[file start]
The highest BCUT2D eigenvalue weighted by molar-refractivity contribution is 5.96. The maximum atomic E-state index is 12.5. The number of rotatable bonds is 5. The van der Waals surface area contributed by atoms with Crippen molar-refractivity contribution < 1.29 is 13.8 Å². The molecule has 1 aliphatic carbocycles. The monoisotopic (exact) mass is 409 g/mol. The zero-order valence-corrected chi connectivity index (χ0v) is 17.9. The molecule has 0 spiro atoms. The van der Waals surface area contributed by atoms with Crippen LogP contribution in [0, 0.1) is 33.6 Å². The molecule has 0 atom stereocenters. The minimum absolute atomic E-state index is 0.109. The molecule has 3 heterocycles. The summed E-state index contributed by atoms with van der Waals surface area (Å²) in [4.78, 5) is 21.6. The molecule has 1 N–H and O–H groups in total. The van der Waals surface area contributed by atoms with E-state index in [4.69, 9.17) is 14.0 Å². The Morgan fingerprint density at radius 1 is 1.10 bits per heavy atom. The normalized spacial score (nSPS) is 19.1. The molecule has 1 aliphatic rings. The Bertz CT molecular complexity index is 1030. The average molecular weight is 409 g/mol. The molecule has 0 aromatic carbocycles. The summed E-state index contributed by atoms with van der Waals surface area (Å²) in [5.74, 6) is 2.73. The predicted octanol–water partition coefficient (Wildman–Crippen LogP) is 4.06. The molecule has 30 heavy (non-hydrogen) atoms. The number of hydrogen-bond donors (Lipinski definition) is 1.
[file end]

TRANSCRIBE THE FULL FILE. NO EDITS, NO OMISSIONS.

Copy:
The highest BCUT2D eigenvalue weighted by molar-refractivity contribution is 5.96. The maximum atomic E-state index is 12.5. The number of rotatable bonds is 5. The van der Waals surface area contributed by atoms with Crippen molar-refractivity contribution < 1.29 is 13.8 Å². The molecule has 1 aliphatic carbocycles. The monoisotopic (exact) mass is 409 g/mol. The zero-order valence-corrected chi connectivity index (χ0v) is 17.9. The molecule has 0 spiro atoms. The van der Waals surface area contributed by atoms with Crippen LogP contribution in [0, 0.1) is 33.6 Å². The molecule has 0 atom stereocenters. The minimum absolute atomic E-state index is 0.109. The molecule has 3 heterocycles. The summed E-state index contributed by atoms with van der Waals surface area (Å²) in [4.78, 5) is 21.6. The molecule has 1 N–H and O–H groups in total. The van der Waals surface area contributed by atoms with E-state index in [4.69, 9.17) is 14.0 Å². The Morgan fingerprint density at radius 1 is 1.10 bits per heavy atom. The normalized spacial score (nSPS) is 19.1. The molecule has 1 aliphatic rings. The Bertz CT molecular complexity index is 1030. The average molecular weight is 409 g/mol. The molecule has 0 aromatic carbocycles. The summed E-state index contributed by atoms with van der Waals surface area (Å²) in [5.74, 6) is 2.73. The predicted octanol–water partition coefficient (Wildman–Crippen LogP) is 4.06. The molecule has 30 heavy (non-hydrogen) atoms. The number of hydrogen-bond donors (Lipinski definition) is 1.